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AgeTech

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AgeTech

Older adults need vendor empathy to attain digital literacy

Picking on Apple because they are there, but of course they are not unique. What’s new with iOS 16 on the iPad? Tap this on an iPad and you will see a screen that demonstrates ‘Collections’. And behold there’s the SNOOPY Show. Below that, advice on how to share what you’re watching on Apple TV (pictured are several smiling youths).  So easy, on your Siri Remote, press and hold a button to open the control center, select the SharePlay button then choose what to watch together.  Oops, not supported by all apps.  Watch and listen together? More young folk. Add widgets to your home screen, ditto on the images.  See ‘Reduce background noise.’ That’s fun: Open Control Center, tap Mic Mode, then tap Voice Isolation to make sure your voice comes through loud and clear.  And so on. Go through the “Essentials’ and it’s more of the same – pictures are very cool, the people shown are very young.  Welcome to iPad! The instructions are required because the UI behavior varies across different apps and screens.

Digital literacy -- the required and moving target for older adults

Digital literacy – what is it? The term “Digital literacy” has been defined by the American Library Association task force as "the ability to use information and communication technologies to find, evaluate, create, and communicate information, requiring both cognitive and technical skills." Their definition of its importance began in the context of children and libraries. But its importance at every age, especially for older adults. Note that 25% of the 65+ population is not online. Yet for them, digital literacy is even more critical – when you consider how much useful information is available from or about our healthcare providers and related services. Consider the CDC definition of health literacy for individuals – "find, understand, and use information and services to inform health-related decisions and actions for themselves and others." These capabilities are nearly entirely dependent on digital literacy – the ability to find and use information. Yet a new study just published noted that 91% of baby boomers felt overwhelmed by technology, with computers being the most daunting device.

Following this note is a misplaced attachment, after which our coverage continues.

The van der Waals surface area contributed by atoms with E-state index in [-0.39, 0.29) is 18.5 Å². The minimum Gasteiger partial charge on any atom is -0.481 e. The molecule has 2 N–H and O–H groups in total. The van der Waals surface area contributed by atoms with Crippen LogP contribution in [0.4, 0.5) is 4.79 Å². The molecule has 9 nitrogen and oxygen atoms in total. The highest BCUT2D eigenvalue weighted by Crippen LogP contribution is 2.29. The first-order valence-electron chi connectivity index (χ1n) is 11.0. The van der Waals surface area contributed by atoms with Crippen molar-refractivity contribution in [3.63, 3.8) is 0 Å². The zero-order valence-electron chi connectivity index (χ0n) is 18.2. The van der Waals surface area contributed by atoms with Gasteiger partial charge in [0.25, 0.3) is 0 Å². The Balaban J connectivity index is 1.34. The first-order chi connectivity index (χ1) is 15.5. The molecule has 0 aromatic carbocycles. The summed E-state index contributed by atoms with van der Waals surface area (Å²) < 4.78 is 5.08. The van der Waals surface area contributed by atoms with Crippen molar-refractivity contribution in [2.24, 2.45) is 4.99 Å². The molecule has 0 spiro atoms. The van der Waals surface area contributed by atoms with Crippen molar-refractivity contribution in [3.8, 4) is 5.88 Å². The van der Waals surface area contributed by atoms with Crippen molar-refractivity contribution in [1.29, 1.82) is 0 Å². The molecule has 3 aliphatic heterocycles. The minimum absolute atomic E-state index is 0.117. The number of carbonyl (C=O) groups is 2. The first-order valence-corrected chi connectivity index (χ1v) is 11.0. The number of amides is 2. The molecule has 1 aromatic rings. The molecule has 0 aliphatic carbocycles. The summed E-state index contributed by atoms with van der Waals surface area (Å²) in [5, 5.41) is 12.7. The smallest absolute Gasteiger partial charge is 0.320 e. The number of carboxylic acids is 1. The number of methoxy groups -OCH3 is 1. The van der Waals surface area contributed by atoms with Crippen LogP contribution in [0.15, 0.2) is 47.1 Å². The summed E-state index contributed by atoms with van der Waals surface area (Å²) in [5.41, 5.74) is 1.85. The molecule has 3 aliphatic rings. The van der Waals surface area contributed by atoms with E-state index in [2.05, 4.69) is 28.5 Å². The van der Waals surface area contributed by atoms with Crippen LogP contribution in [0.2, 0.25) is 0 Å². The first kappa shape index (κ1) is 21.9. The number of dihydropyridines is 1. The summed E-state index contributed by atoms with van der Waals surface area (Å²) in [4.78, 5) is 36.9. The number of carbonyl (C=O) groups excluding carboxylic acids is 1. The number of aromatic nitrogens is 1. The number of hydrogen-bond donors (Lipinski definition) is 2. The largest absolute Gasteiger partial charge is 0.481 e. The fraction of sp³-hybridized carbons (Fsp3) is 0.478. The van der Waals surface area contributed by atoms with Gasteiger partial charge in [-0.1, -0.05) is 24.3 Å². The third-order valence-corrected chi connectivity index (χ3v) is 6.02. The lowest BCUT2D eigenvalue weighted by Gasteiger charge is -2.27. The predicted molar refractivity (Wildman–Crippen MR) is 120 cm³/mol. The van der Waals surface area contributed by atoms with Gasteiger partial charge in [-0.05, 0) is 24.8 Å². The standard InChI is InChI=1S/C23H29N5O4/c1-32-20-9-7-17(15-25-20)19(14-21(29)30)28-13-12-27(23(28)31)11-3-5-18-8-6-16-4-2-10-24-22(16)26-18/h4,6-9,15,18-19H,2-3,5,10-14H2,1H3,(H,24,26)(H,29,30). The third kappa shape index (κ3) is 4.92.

New technologies may mitigate fall risk – and just in time

The stats on death from falls are startling – especially for the 65+.  Death rates are rising, projected to be 7 up to deaths per hour for the 65+ by 2030.  And that falls are the leading cause of injury death among the 65+.  Did you know that the majority of hip fractures are from falling, usually sideways?  Did you know that medical costs from falls was $50 billion in were projected to be $52 billion in 2020? And that the costs (estimated at $754 million in 2015) were mostly paid by Medicare and Medicaid (the latter likely in nursing homes.)  So many factors contribute to the risk of falling, including lower body weakness, balance issues, medications, and home hazards.

CENSUS: Senior care growth means tech change will be mandatory

The Census knows the growth and potential explosion of care needs and older adults. Consider their newly published document explaining the industries to those who may still not see what’s happening. "Assisted Living Facilities for the Elderly saw a 34.4% increase in revenue from 2013 to 2020.  Home Health Care Services experienced an even larger increase – 50.5% -- during the same period." These assertions are built on the Service Annual Survey (2021).   The U.S. Census Bureau projects that in 2050, the U.S. population ages 65 and over will be 83.9 million, nearly double what it was (43.1 million) in 2012.

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